13. 13. Intelligent Design or Evolution?
    14. 14. Past, Present, Future(source: adapted from Glen T. Daigger, WEFTEC, 2008)1850 Todaywater closet (WC) 6 billion people,andsewer adopted mostly urban, experiencing energy & resource1914 constraintsactivated sludgewastewater Futuretreatment processinvented Population & urbanisation areThen set to increasePopulation <2 billionand mostly rural,without moderntechnology
    15. 15. Innovative Companies Tracked by Application Area
    16. 16. Next Generation Sensors• Advances in • Operational costs - information where the money is: technology and sensors and sensors is transferring automated control across into the water systems offer the industry potential to access “operational dollars – without becoming an operator”
    17. 17. Global Water OPEX Utility Market Industrial Market OPEX – 53% OPEX – 57% Capital Capital Expenditure,Expenditure, Operational Operational Expenditure, $9.7Bn $164.3Bn Expenditure, $189.7Bn $13.3Bn
    18. 18. Energy-Water-Waste Nexus - Hot Spot of Innovation Energy from Wastewater Resource RecoveryDecentralised Treatment & Water Re-use
    19. 19. Energy-Water-Waste Nexus - Hot Spot of InnovationThere is energy in wastewater! The energy in wastewater produced by one person each day could power a 100-watt light bulb for five hours.THERE IS ENERGY INWASTEWATER
    20. 20. Total USA Municipal WWT Wastewater Energy Input Treated Effluent 2% Biogas 17% Utilized CO2 33% 36%49 MillionMWhr in USAMunicipal Biogas WWTPWastewater Flared 67% Incineration Sludge 15% 45% Sludge Utilized: 12% Beneficial Re-use 48% Landfill Not Utilized: 88% 37% Source: BlueTech Research Insight Report
    21. 21. Phosphorous Recovery• Every person produces approx. 1.2kg P/annum• The UK then has approx. 72,000 tonnes P in wastewater from humans• This has a market value US$168M/annum
    22. 22. Phosphorous Recovery in Europe (Source BlueTech Insight Report 2012) EU27 imports 3,400,000 tonnes of P2O5 /yr [100% of Total Imported P2O5] 34% 66% to agriculture, industry, Approx. 1,145,000 tonnes P2O5/year goes into the etc. EU27 wastewater [34% of Total Imported P2O5] 52% 48% is discharged in the effluent* Approx. 595,000 tonnes P2O5/year goes into biosolids (sludge) [18% of Total Imported P2O5] 37% 63% is landfilled or [7% of Total Imported P2O5] incinerated Approx. 220,000 tonnes P2O5/year gets recycled to farmland in biosolids*in absence of P recovery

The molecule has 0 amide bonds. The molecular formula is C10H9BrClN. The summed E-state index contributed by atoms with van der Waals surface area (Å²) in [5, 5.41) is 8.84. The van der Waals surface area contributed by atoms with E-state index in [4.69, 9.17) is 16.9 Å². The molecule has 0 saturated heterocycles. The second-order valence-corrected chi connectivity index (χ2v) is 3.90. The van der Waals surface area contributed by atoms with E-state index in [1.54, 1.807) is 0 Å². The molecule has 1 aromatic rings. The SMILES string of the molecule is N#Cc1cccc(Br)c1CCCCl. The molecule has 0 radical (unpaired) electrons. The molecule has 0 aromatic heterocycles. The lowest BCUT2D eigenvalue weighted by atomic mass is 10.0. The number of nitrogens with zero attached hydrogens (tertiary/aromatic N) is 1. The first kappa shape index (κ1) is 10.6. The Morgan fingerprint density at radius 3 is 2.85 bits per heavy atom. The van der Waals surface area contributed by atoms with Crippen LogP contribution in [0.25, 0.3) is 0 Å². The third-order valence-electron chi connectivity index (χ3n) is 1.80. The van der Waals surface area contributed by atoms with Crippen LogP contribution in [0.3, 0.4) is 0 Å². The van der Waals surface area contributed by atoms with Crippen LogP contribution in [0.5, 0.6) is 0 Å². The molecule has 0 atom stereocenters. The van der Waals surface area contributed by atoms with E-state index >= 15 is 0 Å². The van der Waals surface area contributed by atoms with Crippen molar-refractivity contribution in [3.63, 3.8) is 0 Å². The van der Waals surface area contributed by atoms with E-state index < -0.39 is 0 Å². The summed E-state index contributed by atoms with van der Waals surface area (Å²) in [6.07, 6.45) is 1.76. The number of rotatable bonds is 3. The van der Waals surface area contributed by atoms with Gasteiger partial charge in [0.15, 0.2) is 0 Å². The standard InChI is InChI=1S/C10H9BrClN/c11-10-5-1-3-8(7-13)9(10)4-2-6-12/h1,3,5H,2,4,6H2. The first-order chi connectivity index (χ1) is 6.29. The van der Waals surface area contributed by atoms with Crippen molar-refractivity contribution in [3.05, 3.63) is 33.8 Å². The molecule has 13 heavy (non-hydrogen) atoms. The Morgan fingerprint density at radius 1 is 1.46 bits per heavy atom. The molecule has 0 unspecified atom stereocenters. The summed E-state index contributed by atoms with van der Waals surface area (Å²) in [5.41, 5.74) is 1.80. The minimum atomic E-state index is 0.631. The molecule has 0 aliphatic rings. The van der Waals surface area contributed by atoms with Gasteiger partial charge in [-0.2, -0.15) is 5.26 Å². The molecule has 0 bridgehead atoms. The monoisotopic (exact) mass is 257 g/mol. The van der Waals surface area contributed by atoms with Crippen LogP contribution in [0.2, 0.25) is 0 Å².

23. 23. Re-inventing the water industry The waterTectonic Technology industry is Shifts Opportunities undergoing a period of re-invention both from within and without. New NewEntrants Thinking
    24. 24. BlueTech Tracker Companies:Number of Employees per Company 100+ 7% <5 19% 30-100 18% 5-30 56%
    25. 25. How is the water technology market likely to change?• Pressures are driving early adopters• New technologies will then move to the ‘early majority’ section of the market• Overall, the rate of adoption of new solutions will accelerate
    26. 26. What technologies are we likely to see?• Technologies that – deal with water issues locally – that use butter knives, instead of chain-saws – which provide water services, without using potable water, or using less water
    27. 27. Straws in the Wind• Increase in research – Up 30% each year between 2000 & 2009 (Elsevier)• Increase in patent filings – Desalination technology patents in 2010 almost double those in 2005 (BlueTech Research)• Investments and acquisitions – 2009 - record high, 50 deals, 60% early-stage (Cleantech)• Water Centres for Excellence & Research Centres – Proliferating at an alarming rate• Water Conferences
    28. 28. Re-inventing Water When there is Big Change, there isBig Opportunity.
    29. 29. Actionable Water Market Intelligence™ Premier source of actionable water market intelligence for strategic business decisions on innovative technologies and companies.SINGAPORE INTERNATIONAL WATER WEEK 2012 | JULY 2012 | WWW.BLUETECHRESEARCH.COM